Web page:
Podcasts

Preserving Audiovisual History
Ever imagine that our own home movies could be collected and preserved for future generations to explore? Siobhan Hagan, president and CEO of the Mid-Atlantic Regional Moving Image Archive, tells us about the value of audiovisual preservation.
June 21, 2018 Siobhan Hagan
The Father of Modern Battlefield Medicine
Did you know that the very first use of an ambulance corps and medical triage in the United States occurred in Frederick, Maryland? Major Jonathan Letterman — called "The Father of Modern Battlefield Medicine" — instituted these essential medical practices during the Civil War’s Battle of Antietam. Jake Wynn of the National Museum of Civil War Medicine talks about battle’s impact on Frederick and Letterman’s influence on medicine.
June 14, 2018 Jake Wynn
The 30th Anniversary of the 1988 Gay Rights Bill in Baltimore
30 years ago, the Baltimore City Council passed The Gay Rights Bill of 1988, which provided legal protection against discrimination for gay and lesbian citizens. Dr. Jonathan Bailey talks about LGBTQAI social spaces, anti-racist civil rights movements, and their impact on the bill’s passing. Bailey is the author of a forthcoming book about race, gender, and sexuality in post-civil rights Baltimore, which covers 1965 through 1995.
June 8, 2018 Dr. Jonathan Bailey
The Winton Triangle
What discoveries can be sparked by making a single observation about a community we were born into? Marvin T. Jones tells us more about Winton Triangle, a 437-year-old landowning community of people of color. Jones is the Executive Director and founder of the Chowan Discovery Group, whose mission is to research, document, preserve, and present the history of the Winton Triangle.
May 31, 2018 Marvin T. Jones
National Trails Day
For hundreds of years, nature has served as inspiration for a multitude of writers. In a collaboration between Maryland Humanities and Delaware Humanities, nature and literature converge in a one day program at the Ben Cardin-Mike Castle National Trail next month. Ciera Fisher from Delaware Humanities tells us more about the trail and the event.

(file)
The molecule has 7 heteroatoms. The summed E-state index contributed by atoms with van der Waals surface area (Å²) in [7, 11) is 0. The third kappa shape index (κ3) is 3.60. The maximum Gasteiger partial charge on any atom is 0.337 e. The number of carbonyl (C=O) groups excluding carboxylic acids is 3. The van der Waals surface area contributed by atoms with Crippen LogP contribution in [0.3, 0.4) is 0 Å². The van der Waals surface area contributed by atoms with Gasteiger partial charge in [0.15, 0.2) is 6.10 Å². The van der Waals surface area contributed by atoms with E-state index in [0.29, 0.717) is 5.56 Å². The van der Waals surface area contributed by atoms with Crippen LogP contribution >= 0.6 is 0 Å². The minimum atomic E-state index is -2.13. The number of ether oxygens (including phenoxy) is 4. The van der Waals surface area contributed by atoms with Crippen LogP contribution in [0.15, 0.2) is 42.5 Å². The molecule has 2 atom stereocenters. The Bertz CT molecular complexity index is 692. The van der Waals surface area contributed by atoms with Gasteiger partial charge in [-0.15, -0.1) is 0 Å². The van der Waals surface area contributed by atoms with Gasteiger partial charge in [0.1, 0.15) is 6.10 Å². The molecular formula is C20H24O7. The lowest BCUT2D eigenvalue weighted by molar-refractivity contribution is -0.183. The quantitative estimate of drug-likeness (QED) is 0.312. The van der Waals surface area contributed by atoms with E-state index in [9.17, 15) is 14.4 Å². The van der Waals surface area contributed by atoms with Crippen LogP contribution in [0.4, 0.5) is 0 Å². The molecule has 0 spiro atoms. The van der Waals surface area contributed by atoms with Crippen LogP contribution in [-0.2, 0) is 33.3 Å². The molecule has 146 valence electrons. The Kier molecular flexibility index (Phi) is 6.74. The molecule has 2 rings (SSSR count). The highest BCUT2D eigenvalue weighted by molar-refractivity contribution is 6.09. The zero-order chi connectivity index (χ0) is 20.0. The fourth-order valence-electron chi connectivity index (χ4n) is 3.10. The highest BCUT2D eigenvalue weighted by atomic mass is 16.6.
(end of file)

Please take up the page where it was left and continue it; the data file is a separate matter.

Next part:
May 24, 2018 Ciera Fisher
Reading Development and Preventing Learning Loss
Did you know that third grade is a pivotal year for students learning to read? Reading proficiently by the end of that grade can be a marker for successes through a student’s college years. Angelique Jessup, Program Director at the Baltimore Campaign for Grade Level Reading, tells us more about reading development.
May 17, 2018 Angelique Jessup
American Brewing Throughout the Years
The subject of famous quotes spoken by figures ranging from Ernest Hemingway to Homer Simpson, beer continues to play a major role in America’s social and cultural fabric. Did you know that beer’s central role in our culture began even before the United States achieved independence? Graduate student Emma Schrantz writes about the intersections between the craft brewing industry, historic preservation, and community development. She tells us more about beer’s history in America.
May 11, 2018 Emma Schrantz
Melding Histories at Catoctin Furnace
Did you know an iron forge in Frederick, Maryland was a stop on Harriet Tubman’s Underground Railroad? Predating the American Revolution, Catoctin Furnace ran for over a century. The Catoctin Furnace Historical Society – a recent Maryland Humanities grantee – formed in 1973. Archaeologist Elizabeth Anderson Comer, Secretary of Catoctin Furnace Historical Society, discusses melding the area’s well-known history with the lesser-known stories of some of the site’s enslaved workers.
May 3, 2018 Elizabeth Anderson Comer
Heritage, Culture, and How We Take Our Coffee
How can one culinary specialty teach us about both our own heritage and that of other cultures? Ravi Chhatani tells us more. Chhatani is the CEO and founder of Nela in Baltimore. Nela produces panela: unprocessed sugar made by boiling and evaporating sugarcane juice, popular in Central and South America.
April 26, 2018 Ravi Chhatani
A Teacher’s Reflection of Maryland History Day
Maryland History Day, brought to you by Maryland Humanities, is much more than one day—each student spends on average more than 70 hours envisioning, researching, and fine-tuning a research project. More than 27,000 middle and high school participate in this year-long program. Maryland History Day culminates in a statewide contest, where winners advance to National History Day. Christine Pritt, a former Maryland History Day Teacher of the Year, provides a reflection of one of the many benefits of student participation: building community. This year's Maryland History Day competition is just around the corner on April 28 at UMBC.
April 19, 2018 Christine Pritt
Maryland Humanities is a statewide, educational nonprofit organization that creates and supports educational experiences in the humanities that inspire all Marylanders to embrace lifelong learning, exchange ideas openly, and enrich their communities.
Maryland Humanities
108 West Centre Street
Baltimore, Maryland 21201-4565
(410) 685-0095
(410) 685-0795 fax
info@mdhumanities.org
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